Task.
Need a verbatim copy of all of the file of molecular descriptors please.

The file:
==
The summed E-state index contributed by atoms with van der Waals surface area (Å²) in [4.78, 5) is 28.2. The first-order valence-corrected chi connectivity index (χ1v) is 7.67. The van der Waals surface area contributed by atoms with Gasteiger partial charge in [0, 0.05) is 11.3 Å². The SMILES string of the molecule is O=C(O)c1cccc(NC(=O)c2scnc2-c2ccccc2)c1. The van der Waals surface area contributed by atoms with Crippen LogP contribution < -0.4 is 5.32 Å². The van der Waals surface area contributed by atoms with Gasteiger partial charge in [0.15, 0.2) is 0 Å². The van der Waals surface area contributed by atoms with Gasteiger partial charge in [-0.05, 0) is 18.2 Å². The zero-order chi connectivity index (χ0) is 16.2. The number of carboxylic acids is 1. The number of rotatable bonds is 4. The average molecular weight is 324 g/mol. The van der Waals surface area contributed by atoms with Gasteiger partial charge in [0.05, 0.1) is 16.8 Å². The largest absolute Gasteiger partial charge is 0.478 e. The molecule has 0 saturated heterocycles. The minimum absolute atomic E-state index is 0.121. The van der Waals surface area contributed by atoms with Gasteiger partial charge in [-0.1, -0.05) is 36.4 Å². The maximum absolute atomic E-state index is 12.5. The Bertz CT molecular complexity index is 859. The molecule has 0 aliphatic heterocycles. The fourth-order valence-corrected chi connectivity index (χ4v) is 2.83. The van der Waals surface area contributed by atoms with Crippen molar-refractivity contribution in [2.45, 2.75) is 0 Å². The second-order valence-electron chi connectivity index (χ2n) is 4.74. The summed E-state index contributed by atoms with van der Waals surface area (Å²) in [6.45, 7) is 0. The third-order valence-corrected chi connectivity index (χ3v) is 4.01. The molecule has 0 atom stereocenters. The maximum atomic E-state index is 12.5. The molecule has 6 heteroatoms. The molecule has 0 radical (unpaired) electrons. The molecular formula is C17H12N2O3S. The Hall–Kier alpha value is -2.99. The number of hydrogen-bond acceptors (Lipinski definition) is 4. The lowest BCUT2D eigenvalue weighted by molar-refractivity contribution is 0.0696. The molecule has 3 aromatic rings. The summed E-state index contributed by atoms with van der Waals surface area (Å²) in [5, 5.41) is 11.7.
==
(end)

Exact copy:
The summed E-state index contributed by atoms with van der Waals surface area (Å²) in [4.78, 5) is 28.2. The first-order valence-corrected chi connectivity index (χ1v) is 7.67. The van der Waals surface area contributed by atoms with Gasteiger partial charge in [0, 0.05) is 11.3 Å². The SMILES string of the molecule is O=C(O)c1cccc(NC(=O)c2scnc2-c2ccccc2)c1. The van der Waals surface area contributed by atoms with Crippen LogP contribution < -0.4 is 5.32 Å². The van der Waals surface area contributed by atoms with Gasteiger partial charge in [0.15, 0.2) is 0 Å². The van der Waals surface area contributed by atoms with Gasteiger partial charge in [-0.05, 0) is 18.2 Å². The zero-order chi connectivity index (χ0) is 16.2. The number of carboxylic acids is 1. The number of rotatable bonds is 4. The average molecular weight is 324 g/mol. The van der Waals surface area contributed by atoms with Gasteiger partial charge in [0.05, 0.1) is 16.8 Å². The largest absolute Gasteiger partial charge is 0.478 e. The molecule has 0 saturated heterocycles. The minimum absolute atomic E-state index is 0.121. The van der Waals surface area contributed by atoms with Gasteiger partial charge in [-0.1, -0.05) is 36.4 Å². The maximum absolute atomic E-state index is 12.5. The Bertz CT molecular complexity index is 859. The molecule has 0 aliphatic heterocycles. The fourth-order valence-corrected chi connectivity index (χ4v) is 2.83. The van der Waals surface area contributed by atoms with Crippen molar-refractivity contribution in [2.45, 2.75) is 0 Å². The second-order valence-electron chi connectivity index (χ2n) is 4.74. The summed E-state index contributed by atoms with van der Waals surface area (Å²) in [6.45, 7) is 0. The third-order valence-corrected chi connectivity index (χ3v) is 4.01. The molecule has 0 atom stereocenters. The maximum atomic E-state index is 12.5. The molecule has 6 heteroatoms. The molecule has 0 radical (unpaired) electrons. The molecular formula is C17H12N2O3S. The Hall–Kier alpha value is -2.99. The number of hydrogen-bond acceptors (Lipinski definition) is 4. The lowest BCUT2D eigenvalue weighted by molar-refractivity contribution is 0.0696. The molecule has 3 aromatic rings. The summed E-state index contributed by atoms with van der Waals surface area (Å²) in [5, 5.41) is 11.7.